Head in the clouds

Guest essay by Caleb Shaw

Back in my long lost youth I failed to pay proper attention in Science classes, because I employed my genius in a manner that that didn’t involve answering the 48 dreary problems of dull arithmetic the teacher always assigned, every cotton-picking night.   Rather I figured a true sign of genius was to avoid the problems. Doing the homework might have been easier, but would have been dull. I chose the far more exciting path, which was to find a way around doing the arithmetic problems, in the face of fierce teachers. And, I must modestly admit, the ways I found around handing-in-my-homework were (and are) a bit of a legend, in the little school where I spent an ungodly amount of my first seventeen years.

When I at long last escaped that unholy incarceration, singing, “Free at last! Free at last! Great God Almighty! Free at last!” I found that one of the few things that school ever taught me was how to avoid doing homework. This actually is not a bad thing. Avoiding problems can keep you out of many quicksands that suck others down in life. In some cases it was downright moral, for morality is a practical way of avoiding the unforeseen problems that come through evil.

In other cases my genius verged upon being evil genius. For example, one problem I faced as I left school is best described as “paying the rent”. I displayed an amazing propensity, as a young man, to avoid ever “paying the rent”. At times this did involve sheer genius, but now I cringe recalling some of the gutters I descended to. Eventually I decided that, even though I might be escaping paying rent, in monetary terms, I was paying a steeper fee, in terms immeasurable with dollars. (For example, take a rent-free situation such as sleeping-in-your-car. What is the true cost of that, for a young man without responsibilities? Well, let us suppose he meets a beautiful young woman without responsibilities, and she says, “Take me home.”)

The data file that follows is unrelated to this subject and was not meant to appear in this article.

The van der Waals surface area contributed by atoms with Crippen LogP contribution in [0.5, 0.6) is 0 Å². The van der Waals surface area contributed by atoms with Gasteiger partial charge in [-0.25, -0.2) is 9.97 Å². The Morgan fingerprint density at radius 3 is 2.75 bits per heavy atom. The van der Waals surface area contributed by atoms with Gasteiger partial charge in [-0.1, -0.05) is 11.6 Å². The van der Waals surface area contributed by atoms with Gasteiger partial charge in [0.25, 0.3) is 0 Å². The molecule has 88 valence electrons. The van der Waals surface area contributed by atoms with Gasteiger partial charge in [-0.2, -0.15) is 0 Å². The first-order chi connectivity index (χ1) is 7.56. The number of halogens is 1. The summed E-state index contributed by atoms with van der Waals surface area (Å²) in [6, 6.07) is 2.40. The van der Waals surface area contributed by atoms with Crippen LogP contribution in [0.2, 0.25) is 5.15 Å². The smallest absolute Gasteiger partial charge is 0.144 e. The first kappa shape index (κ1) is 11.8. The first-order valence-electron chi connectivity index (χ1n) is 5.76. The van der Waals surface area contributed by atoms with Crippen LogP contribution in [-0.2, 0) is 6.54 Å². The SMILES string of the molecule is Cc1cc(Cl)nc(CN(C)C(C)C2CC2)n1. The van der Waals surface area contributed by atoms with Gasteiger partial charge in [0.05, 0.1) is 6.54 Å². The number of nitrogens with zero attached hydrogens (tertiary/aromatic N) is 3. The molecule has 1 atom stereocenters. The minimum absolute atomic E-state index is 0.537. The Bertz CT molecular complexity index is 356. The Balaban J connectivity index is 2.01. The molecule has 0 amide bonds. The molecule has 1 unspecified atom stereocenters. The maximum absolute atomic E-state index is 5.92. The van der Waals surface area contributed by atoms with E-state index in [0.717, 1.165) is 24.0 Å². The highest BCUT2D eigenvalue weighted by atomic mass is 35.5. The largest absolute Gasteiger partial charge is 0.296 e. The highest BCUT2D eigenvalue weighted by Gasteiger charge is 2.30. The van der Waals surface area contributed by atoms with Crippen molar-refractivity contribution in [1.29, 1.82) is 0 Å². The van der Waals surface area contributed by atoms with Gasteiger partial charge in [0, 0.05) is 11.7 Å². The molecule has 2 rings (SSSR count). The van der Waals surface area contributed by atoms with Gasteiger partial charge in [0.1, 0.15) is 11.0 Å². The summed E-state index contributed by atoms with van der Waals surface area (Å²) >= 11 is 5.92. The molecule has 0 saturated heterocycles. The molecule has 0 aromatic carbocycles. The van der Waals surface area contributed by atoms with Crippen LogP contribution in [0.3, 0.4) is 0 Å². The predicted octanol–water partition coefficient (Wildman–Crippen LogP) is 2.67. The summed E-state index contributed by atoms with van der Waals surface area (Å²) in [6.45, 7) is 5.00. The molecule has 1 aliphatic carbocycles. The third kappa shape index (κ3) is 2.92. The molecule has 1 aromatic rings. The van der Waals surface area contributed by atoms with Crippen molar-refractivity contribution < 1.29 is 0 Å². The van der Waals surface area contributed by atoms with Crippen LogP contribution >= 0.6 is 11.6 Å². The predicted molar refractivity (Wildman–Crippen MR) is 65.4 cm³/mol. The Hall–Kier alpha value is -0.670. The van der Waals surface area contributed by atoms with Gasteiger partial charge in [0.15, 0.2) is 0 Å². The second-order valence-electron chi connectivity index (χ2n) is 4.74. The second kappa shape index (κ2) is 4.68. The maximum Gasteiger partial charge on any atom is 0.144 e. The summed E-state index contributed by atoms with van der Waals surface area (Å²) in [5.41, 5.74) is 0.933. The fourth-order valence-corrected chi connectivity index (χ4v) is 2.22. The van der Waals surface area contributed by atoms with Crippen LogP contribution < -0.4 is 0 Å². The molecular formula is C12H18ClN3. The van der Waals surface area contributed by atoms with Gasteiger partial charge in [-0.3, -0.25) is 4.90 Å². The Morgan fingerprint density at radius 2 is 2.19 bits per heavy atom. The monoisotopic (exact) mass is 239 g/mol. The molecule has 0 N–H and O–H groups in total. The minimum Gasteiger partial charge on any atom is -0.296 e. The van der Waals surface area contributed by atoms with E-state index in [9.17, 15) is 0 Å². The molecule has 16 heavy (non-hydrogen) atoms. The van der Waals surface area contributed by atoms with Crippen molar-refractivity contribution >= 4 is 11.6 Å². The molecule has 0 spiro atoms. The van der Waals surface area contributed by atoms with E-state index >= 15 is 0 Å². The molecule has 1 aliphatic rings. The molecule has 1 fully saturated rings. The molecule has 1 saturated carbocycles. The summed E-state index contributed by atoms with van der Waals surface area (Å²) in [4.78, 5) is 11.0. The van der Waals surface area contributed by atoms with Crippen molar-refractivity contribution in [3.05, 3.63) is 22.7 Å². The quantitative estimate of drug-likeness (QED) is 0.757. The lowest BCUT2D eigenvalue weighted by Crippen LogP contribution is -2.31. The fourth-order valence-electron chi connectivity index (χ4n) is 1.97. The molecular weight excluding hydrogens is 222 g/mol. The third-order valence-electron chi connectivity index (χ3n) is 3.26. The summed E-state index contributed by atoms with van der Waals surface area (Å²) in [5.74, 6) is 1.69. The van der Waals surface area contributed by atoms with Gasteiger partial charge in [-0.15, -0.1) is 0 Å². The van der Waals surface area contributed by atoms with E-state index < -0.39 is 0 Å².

It does occur, to a young man, after a while, that responsibilities might not be an entirely bad thing.

Responsibility is a problem, and, considering school mostly taught me how to avoid problems, being responsible was Terra Incognito to me.  Fortunately, being unknown-to-me made responsibility turn into a sort of exciting new wilderness, and I was able to see myself as a brave pioneer.  I bored people, telling them about the (to me) exciting things I was discovering. I felt like Daniel Boone, but what I discovered was stuff which they had learned to do years before, (such as pay the rent).

This process continues to this day, as I venture into the wilderness of Science and Math. I am often enthused by things that (to me) seem fresh and new and downright miraculous, but which people who lacked my genius, and who did do the Science homework, learned of back when they were aged twelve.

Back when they were twelve they too enthused. Now I bore them. To me this seems a pity. Age has afflicted some with blindness, and they can no longer see the beauty they once saw.

Others have not lost their love of beauty, but learned things at age sixteen that makes the enthusiasm of a twelve-year-old seem naive. When I bump up against such people, I find their responses to my scientific naivete tends to be one of two opposite types.  The first is what I call “the Dan Aykroyd response”:

One runs up against the Aykroyd-response a lot, when discussing Global Warming. I find it pitiful.  After all, who is the true genius here? Them or I? Which of us was the loser? Who lost their childhood because they wasted uncountable hours doing dreary arithmetic problems, and who skipped school to explore the local quarry, like some suburban Huck Finn?  It is obvious, (to me at least), that I am the bonafide genius here, and they are the loser geeks whose only hope of preserving a shredded ego is to bleat some obscure correct-answer.

Not that I let them bother me. Nope. Not me. Not a bit. Rather I ignore all the insults, and collect the correct answer. After all, that is what matters: Truth, and not our shredded egos.

I will admit I do prefer the anti-Aykroyd responses, and this may explain why I gravitate to Watts Up With That. Not that debates here don’t become heated at times, but I do find that, when a person like myself makes an appearance, and, full of a twelve-year-old’s wonder, speaks stuff which holds a scientific mistake, a person like myself usually is corrected in a relatively kindly manner.